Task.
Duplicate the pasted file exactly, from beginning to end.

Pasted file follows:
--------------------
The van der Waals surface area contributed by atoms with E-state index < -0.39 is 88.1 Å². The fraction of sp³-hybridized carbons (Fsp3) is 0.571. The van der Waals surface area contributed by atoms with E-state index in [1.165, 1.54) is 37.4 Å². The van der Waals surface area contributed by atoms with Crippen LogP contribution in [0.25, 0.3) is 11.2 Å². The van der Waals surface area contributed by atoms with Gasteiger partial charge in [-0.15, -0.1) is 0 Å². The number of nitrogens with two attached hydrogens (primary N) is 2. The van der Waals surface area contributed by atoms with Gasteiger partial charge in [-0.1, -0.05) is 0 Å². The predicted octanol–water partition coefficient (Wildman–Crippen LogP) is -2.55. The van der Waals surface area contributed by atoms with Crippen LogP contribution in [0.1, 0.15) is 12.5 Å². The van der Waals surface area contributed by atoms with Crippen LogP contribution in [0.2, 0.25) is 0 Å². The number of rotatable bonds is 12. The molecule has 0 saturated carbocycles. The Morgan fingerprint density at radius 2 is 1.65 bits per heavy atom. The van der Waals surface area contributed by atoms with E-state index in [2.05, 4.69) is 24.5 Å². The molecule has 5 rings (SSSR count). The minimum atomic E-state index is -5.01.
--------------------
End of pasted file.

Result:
The van der Waals surface area contributed by atoms with E-state index < -0.39 is 88.1 Å². The fraction of sp³-hybridized carbons (Fsp3) is 0.571. The van der Waals surface area contributed by atoms with E-state index in [1.165, 1.54) is 37.4 Å². The van der Waals surface area contributed by atoms with Crippen LogP contribution in [0.25, 0.3) is 11.2 Å². The van der Waals surface area contributed by atoms with Gasteiger partial charge in [-0.15, -0.1) is 0 Å². The number of nitrogens with two attached hydrogens (primary N) is 2. The van der Waals surface area contributed by atoms with Gasteiger partial charge in [-0.1, -0.05) is 0 Å². The predicted octanol–water partition coefficient (Wildman–Crippen LogP) is -2.55. The van der Waals surface area contributed by atoms with Crippen LogP contribution in [0.1, 0.15) is 12.5 Å². The van der Waals surface area contributed by atoms with Crippen LogP contribution in [0.2, 0.25) is 0 Å². The number of rotatable bonds is 12. The molecule has 0 saturated carbocycles. The Morgan fingerprint density at radius 2 is 1.65 bits per heavy atom. The van der Waals surface area contributed by atoms with E-state index in [2.05, 4.69) is 24.5 Å². The molecule has 5 rings (SSSR count). The minimum atomic E-state index is -5.01.